Wow, I just got this., October 30, 2013
by streever (America)
I originally reviewed this shortly after playing it during the IF Competition, which was a mistake. The stress/strain of having limited time to play brought out a (bizarre) inability to even figure out the basic mechanism at play.

I've since re-played it: it is very, very clever, but far from impossible.

Don't spoil this one: most of the joy is in figuring out the mechanic and exploring it.

On top of the excellent puzzle mechanic, the writing is good, fun, and crisp.

2 of 2 people found the following review helpful:
Neat concept, but gets somewhat tedious towards the end, October 19, 2013
This game is about wordplay, and it's mostly about figuring this particular puzzle out in a systematic manner (almost no objects to interact with, which in this case is fine).
You are given a list of tasks to accomplish, and each of them implies figuring out a specific command related to the constraint at play here. You can figure out about half of them fairly easily, then you realize that you missed a few more; you then get somewhat stuck, but luckily you can use the room numbers to try to get more information about the rest of the commands (very wise from the author to have included those, the game would be simply too hard without them). And then, there's the last lousy ones, including obscure ones (also, it's not very clear that you can combine two words, so you can get stuck on the longer words for a while if you don't realize that).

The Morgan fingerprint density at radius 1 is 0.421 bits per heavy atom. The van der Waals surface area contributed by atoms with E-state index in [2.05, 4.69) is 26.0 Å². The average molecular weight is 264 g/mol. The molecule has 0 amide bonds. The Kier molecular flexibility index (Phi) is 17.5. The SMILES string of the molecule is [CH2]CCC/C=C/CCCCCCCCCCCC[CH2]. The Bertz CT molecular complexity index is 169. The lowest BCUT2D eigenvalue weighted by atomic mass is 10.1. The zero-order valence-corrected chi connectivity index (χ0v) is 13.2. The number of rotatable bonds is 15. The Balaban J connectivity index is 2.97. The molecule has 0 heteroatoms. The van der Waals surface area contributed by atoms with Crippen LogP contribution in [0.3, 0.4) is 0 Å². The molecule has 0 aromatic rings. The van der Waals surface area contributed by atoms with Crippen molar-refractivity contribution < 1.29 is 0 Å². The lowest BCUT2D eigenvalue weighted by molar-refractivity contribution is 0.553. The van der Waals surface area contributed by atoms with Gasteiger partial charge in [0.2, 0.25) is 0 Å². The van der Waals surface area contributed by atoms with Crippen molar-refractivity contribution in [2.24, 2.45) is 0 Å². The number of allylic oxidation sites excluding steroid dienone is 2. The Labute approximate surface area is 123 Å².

Apart from those commands, there's a few more that generate a (usually funny) response from the game - which is an interesting design choice (it could have been than any valid command would give you a point, but it's not; although I feel some of those "extra" commands could have been on the task list, which could have bumped the tedious ones off the list and made the game less frustrating). But yay for Big Lebowski references.